So my flashbacks from sitting outside a hostel in Skopje drinking a beer and flicking through Facebook on my phone. I came across an acquaintances pictures of a holiday in Tenerife, complete with McDonalds shots and a statement that the Canary Islands are not just “paradise” but they have also been much more of an adventure than Spain. I was sat there thinking about this bold statement, it is in Spain I thought, paradise? an adventure? But hey maybe I am just not as adventurous. Besides, I got to go to bed, I am fairly drunk from the €1 Macedonian pints and we are going to get up early and look for a bus to Kosovo in the morning.
Morning: I love traveling with females, my American travel buddy was “getting ready” this gives me ample time to drink enough coffee to shake off the cobwebs from the previous late night. We miss the bus off-course. If there was one, then we find a minibus with Pristina scribbled on a piece of cardboard in the windscreen. So we wait, and we wait more, then finally passengers and a driver arrive and 12 seats fill up fast. There is nothing better than getting up early with a hangover to jump on an overcrowded minibus for a 3 hour journey to a country I knew nothing about other than a war.
Pretty soon we were rolling out of Skopje and we stopped to pick up more passengers. What made this even more interesting than the fact that there was no room for them on the bus but they were getting on anyway, was the area we had stopped in. It looked a bit grittier and more densely populated, very different to the rest of Skopje. More eastern looking and even complete with a few mosque towers. It was here I learned (from Google on my phone) that 30% of Macedonia’s population is actually Albanian. And Kosovo’s largest ethnic group are Albanians so most of these passengers were Albanian Kosovans or Albanian Macedonians, confusing isn’t it. Basically a large percentage of Albanian Kosovans were displaced in to Macedonia during the war. I gave up trying to figure it out. If there is one thing I have learned from visiting every other country in the Balkans it is that trying to figure out the history or politics is impossible and asking people about it is not wise unless you have plenty of time to listen. Even then you will never fully understand any of it!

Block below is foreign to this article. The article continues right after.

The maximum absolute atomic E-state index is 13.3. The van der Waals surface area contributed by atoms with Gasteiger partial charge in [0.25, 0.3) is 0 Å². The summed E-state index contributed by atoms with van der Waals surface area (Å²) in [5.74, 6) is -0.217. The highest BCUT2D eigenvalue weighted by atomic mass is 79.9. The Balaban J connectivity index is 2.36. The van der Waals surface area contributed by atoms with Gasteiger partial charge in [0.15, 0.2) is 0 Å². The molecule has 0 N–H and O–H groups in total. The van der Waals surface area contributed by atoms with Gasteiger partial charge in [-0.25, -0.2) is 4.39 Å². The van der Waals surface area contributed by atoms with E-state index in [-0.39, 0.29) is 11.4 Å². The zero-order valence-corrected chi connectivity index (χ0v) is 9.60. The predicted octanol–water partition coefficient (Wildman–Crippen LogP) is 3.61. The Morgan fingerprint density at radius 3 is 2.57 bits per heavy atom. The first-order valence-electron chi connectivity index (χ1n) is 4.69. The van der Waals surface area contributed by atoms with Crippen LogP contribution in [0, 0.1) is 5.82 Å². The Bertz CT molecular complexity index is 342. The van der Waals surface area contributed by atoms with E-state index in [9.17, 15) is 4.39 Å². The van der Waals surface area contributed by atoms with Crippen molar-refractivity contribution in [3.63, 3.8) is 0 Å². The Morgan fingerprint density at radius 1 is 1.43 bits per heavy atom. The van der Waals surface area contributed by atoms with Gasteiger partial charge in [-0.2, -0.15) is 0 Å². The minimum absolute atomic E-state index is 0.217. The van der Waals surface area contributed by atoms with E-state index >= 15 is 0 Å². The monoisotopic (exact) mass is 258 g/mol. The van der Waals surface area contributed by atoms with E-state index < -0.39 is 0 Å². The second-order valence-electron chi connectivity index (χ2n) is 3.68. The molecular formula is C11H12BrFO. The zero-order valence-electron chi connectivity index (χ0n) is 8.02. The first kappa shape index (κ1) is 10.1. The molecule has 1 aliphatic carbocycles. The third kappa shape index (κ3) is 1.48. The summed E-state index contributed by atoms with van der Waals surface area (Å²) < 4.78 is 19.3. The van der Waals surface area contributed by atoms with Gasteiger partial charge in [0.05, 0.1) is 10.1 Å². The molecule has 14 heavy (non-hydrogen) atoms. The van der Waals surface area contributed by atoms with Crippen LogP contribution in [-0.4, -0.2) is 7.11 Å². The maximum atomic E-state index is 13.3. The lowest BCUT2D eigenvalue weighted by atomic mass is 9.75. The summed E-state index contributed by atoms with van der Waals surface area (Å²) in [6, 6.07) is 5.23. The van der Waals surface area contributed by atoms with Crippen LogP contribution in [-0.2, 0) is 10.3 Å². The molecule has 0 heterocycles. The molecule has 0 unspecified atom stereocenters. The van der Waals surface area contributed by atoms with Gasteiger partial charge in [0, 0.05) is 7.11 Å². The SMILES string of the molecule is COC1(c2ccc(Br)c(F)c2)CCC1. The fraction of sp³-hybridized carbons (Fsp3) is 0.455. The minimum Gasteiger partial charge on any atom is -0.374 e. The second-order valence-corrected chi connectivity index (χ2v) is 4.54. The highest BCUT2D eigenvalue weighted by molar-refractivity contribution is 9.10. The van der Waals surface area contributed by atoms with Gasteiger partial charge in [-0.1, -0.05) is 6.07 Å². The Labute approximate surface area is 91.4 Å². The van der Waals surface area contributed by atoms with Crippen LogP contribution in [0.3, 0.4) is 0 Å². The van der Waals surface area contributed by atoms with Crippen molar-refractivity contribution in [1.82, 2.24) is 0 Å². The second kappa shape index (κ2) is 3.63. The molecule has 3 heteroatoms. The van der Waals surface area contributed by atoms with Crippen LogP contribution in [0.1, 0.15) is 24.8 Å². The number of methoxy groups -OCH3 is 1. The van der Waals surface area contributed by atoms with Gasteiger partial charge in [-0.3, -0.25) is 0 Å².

So we hit the road again, crammed in like sardines and I am day dreaming about things like windows that open and air conditioning. Pretty soon we arrive at the border. Nothing out of the ordinary here, the police get on the bus, take your passport and bring it back with a new stamp. It’s all pretty efficient actually and only took about 10 minutes. I have read stories about this stamp causing issues entering Serbia but I don’t think there is much truth in this. The first thing you see entering Kosovo is an uninspiring big cement works and quarries but pretty soon we were cruising through some really scenic countryside. The views were a good distraction from my body telling my brain that I really needed to take a pee but we had 2 more hours to go.
So we arrived in Pristina and after I made a sprint to the toilet we jumped in a taxi in to town. One thing I noticed coming in to Pristina was American flags, the American hospital, the American college etc. On entering Pristina centre there was a statue of Bill Clinton, complete with a shrine to Bill Clinton on the side of a building on a road called Bill Clinton Boulevard. This was the Kosovans way of thanking him for helping them in the war. My American travel buddy was made up with this and so was I. I was with an American, everyone is going to love us here I thought. Which as I will explain later was actually the case.